Part A: The Voyage
we last wrote, we were trying to navigate down the River Doubs.
We did finally make it without further ado; a hard rain added more than 2
feet (80 cm) to the river level, and we rode the flood all the way down.
We were very happy to be rid of the Doubs!
Marseilles, here we come.
Doubs empties into the Sâone which empties into the Rhone.
And the Rhone in its turn empties into the sea.
So that was the route. We
had traveled the Sâone and Rhone last summer, so they were familiar to us.
We tried to skip those places where we stopped last time unless something
special lured us back.
and Chalons-sur-Saone got our attention this trip. Verdun is a sleepy little town with medieval character but
Chalons is much larger and more interesting.
Chalons-sur-Saone is the home of Nicéphore Niépce, the inventor of
photography. There is a splendid
museum of photography there; the special exhibit featured fashion photography
from the USA done in the 1950s.
(Click on the photo for a larger view; use Back to return to text)
the Sâone joins the Rhone sits the city of Lyon. And what a city it is! Our
friend, Daniel, was away so we missed seeing him, but we saw something else.
Sunday afternoon was the major procession for the International Dance
Festival. More of a party than a
competition, the Festival featured large dance troupes (many had more than 100
dancers), loud music and colorful costumes.
We stood in the sunshine and took it all in.
What a kick.
the way we met some interesting people, as we always do.
One favorite couple had just bought an old boat and were making their
first summer cruise. David and Linda had some sailing experience, but the rivers
and locks were pretty new to them. Their
boat is so new to them that the name has yet to be painted on the side, so they
have a paper taped to the window.
boat is a 95-year old workboat converted to cruising. It has a great shape, but the old engine does smoke a bit.
In one lock they lost steering just as they were tying up.
They were delayed for over an hour while David repaired the broken chain
with some steel wire. Not only were
David and Linda delayed, but that whole part of the Rhone stopped moving while
they were trapped in the lock.
admired our homemade passerelle. Since
we were leaving the rivers we had no further use of it, we transferred ownership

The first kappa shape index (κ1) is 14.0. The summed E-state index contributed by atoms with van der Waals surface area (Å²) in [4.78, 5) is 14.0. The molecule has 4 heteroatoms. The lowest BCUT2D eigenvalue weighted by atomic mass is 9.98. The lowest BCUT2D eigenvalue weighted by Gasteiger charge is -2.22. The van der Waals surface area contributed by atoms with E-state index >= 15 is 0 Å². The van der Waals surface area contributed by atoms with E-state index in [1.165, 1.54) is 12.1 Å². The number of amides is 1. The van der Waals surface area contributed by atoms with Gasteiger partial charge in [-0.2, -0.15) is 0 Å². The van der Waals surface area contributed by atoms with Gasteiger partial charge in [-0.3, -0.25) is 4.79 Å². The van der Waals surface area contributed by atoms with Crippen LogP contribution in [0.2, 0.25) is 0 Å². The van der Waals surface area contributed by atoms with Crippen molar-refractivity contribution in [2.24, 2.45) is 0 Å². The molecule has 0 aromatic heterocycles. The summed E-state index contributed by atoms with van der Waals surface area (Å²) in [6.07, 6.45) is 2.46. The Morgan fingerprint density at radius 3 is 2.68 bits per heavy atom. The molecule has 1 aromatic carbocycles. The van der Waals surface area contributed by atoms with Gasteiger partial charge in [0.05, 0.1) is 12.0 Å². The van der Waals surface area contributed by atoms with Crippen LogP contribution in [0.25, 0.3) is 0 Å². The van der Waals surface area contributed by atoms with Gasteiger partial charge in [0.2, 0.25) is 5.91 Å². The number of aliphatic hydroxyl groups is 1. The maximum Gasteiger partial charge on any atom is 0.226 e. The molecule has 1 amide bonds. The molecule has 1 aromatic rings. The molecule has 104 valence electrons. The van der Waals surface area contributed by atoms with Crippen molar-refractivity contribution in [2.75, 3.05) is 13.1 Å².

and the passerelle is getting a second lease on life aboard Bolleke.
We lost track of them as they broke off to head for the Canal du Midi for
Part B: The Help
of our featured stops last year and this was Avignon. The old city wall still circles the city and the Papal Palace
is just as spectacular as it was last year.
The big difference this time was that The Help arrived!
hadn’t had big-time help in ages, not since Bernard helped us cross the
Atlantic. But here came Tom and
Robyn. They said they came to work,
and work they did.
and Robyn cruised the last bit of the Rhone with us to the marina where we had
left the masts, spars and sails in June 2011.
What a difference they made! We
completed all the necessary jobs, and even got to some we thought we’d have to
pass up. The stainless steel
fittings gleamed as they haven’t in years after Robyn had her way with them.
Almost single-handed Tom tuned the standing rigging and assured us the
masts would stay up. It took a solid week to get it all done, with four of us
working all day.
photo from the top of the mast was taken by Sharon. It was supposed to be done by Tom, but after blowing the
electric windlass circuit breaker twice with him at the end of the rope, Sharon
had to step in.
we had good friends to kick back with in the evenings, so the work wasn’t so
tedious. When the work was done,
and Seraphim looking more like a much-loved sailboat then she had in a
year, we shared the last sail of the season and moved on to our winter home in
Marseilles. This brings us to
Part C: The Tour
wasn’t over yet. Tom and Robyn
rented an apartment in Provence and invited us to join them for a week’s tour
of part of this lovely corner of the world.
What a treat! Each day we
chose a different town or village to visit and then deviated from that plan
whenever the spirit moved us. Throughout
the area, the last of the grapes were just being harvested, but a few were left
“perched towns” and villages are pretty and interesting.
We visited one that had belonged to the princes of Monaco in the past,
another with the house Picasso left to his mistress and one that was the
“ochre capital of the world” (red pigment).
There are markets and brocantes that take your breath away.
And narrow streets so steep that they do the same.
It is a magical place.
trip to Provence capped a late-summer that started on the Rhine near the Swiss
border and finished on the Mediterranean Sea.
We suffered some angst, especially on the Doubs, but mostly we took in
the beauty of the countryside and the towns.
We met interesting people and spent time with good friends.
It wasn’t what we’d planned for this summer, but Hey!
It’s an adventure, isn’t it?
just beginning to explore Marseille. What
we know so far is that it’s noisy. That
might have something to do with slapping sails and halyards.
We’ll adjust. We always do. More
on Marseilles to follow!